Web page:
Snoring

Most people snore now and then, but for some people, snoring is an ongoing problem. Snoring can sometimes be a sign of obstructive sleep apnoea, a potentially serious condition that requires medical attention. 

What causes snoring?

Snoring happens when there is a narrowing or collapse in the soft tissues of your throat and upper airway. While you are asleep, the soft tissue surrounding your upper airway relaxes. This can result in narrowing of the breathing passage, so that inhaling causes vibration of the surrounding tissues. This vibration produces the sound that we know as snoring.

Factors that could increase your snoring risk include:

Being overweight leads to increased soft tissue in the neck, which can put pressure on the airway.

Anatomical features like a small jaw, a large tongue or large tonsils increase snoring risk.

Nasal allergies and infections are the most common causes of nasal congestion. A deviated nasal septum or nasal polyps could cause further airflow restriction.

Alcohol and sedative medications relax the muscles that help to keep your airway open.

Ageing is associated with weakening of the muscles that support the airway and the tongue.

Smoking increases your risk for snoring. This may be due to soft tissue swelling caused by ongoing airway irritation.

An underactive thyroid can cause changes in the tissues of the face and neck that contribute to snoring.

How can I improve my snoring?

There are several lifestyle changes that can help to reduce snoring:

If you are overweight, weight loss may improve or even eliminate your snoring.

Try to avoid drinking alcohol or sedatives for at least 2 hours before bedtime.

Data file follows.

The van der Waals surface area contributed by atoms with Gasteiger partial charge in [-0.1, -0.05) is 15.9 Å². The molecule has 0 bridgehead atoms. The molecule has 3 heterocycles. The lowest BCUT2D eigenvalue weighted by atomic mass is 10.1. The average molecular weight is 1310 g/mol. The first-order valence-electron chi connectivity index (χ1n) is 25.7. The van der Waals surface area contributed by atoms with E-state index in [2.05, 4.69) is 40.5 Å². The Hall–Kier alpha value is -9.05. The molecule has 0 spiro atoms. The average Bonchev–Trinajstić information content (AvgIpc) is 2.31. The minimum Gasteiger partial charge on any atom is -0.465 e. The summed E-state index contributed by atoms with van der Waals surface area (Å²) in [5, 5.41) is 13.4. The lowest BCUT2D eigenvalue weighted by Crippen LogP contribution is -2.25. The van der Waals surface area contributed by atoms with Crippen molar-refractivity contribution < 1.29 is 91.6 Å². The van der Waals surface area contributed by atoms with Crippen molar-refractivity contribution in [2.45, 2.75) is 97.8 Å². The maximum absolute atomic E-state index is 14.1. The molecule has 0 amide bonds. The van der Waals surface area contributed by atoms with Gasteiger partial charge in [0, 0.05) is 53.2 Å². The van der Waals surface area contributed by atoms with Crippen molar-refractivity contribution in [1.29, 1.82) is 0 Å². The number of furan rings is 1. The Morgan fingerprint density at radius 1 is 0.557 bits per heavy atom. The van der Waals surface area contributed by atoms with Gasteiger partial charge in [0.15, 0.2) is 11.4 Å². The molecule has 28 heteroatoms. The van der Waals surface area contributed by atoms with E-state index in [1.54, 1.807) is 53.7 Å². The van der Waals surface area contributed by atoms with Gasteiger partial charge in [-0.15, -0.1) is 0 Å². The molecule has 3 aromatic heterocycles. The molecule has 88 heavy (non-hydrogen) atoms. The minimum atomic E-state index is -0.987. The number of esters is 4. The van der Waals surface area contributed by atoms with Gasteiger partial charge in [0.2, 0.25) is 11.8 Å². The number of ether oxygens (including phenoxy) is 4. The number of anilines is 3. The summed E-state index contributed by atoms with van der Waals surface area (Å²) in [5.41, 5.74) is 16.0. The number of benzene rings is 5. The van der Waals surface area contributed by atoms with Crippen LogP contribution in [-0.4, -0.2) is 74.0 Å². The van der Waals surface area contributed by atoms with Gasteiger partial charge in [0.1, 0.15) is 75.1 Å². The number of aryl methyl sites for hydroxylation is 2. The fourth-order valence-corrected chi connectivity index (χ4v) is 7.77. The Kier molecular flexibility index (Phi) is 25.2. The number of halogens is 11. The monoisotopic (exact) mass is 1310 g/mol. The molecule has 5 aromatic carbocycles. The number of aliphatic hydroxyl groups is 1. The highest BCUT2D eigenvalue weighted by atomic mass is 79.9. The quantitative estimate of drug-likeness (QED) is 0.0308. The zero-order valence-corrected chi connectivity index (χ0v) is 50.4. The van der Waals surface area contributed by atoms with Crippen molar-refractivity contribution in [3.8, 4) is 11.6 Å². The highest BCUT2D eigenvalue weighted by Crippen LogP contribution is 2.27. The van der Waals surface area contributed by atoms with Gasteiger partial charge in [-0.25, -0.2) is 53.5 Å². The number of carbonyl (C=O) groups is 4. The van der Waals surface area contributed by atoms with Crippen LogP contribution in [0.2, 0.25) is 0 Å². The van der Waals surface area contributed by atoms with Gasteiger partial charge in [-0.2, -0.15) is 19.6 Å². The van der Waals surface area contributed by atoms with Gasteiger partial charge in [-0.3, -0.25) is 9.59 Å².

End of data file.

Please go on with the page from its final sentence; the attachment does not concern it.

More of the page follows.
It is important to treat the underlying cause of nasal symptoms, whether this is related to nasal allergies or structural problems in the nose. Dr Crawford will advise you regarding the optimal treatment of your nasal symptoms.

Stopping smoking will have enormous benefits for your health, and is likely to reduce your snoring.

Sleeping on your back may worsen snoring. The optimal position for maintaining an open airway during sleep is on your side. It may also help to elevate the head of your bed or use an extra pillow.

When should I see my doctor for snoring?

Regular snoring may be a sign of obstructive sleep apnoea, a condition which requires specialised treatment. Appropriate treatment of obstructive sleep apnoea helps to optimise your wellbeing and prevent serious health complications.

It would be wise to consult your doctor for your snoring, if you (or your partner) have noticed any of the following symptoms:

If your doctor suspects obstructive sleep apnoea, you may be referred for sleep studies and management by a specialist with expertise in this field. Dr Julia Crawford specialises in the management of this important but under-diagnosed condition, and will be able to determine the best treatment option for you. When you have your GP referral, please call our team to arrange for a consultation with Dr Crawford at our Darlinghurst or Hurstville rooms.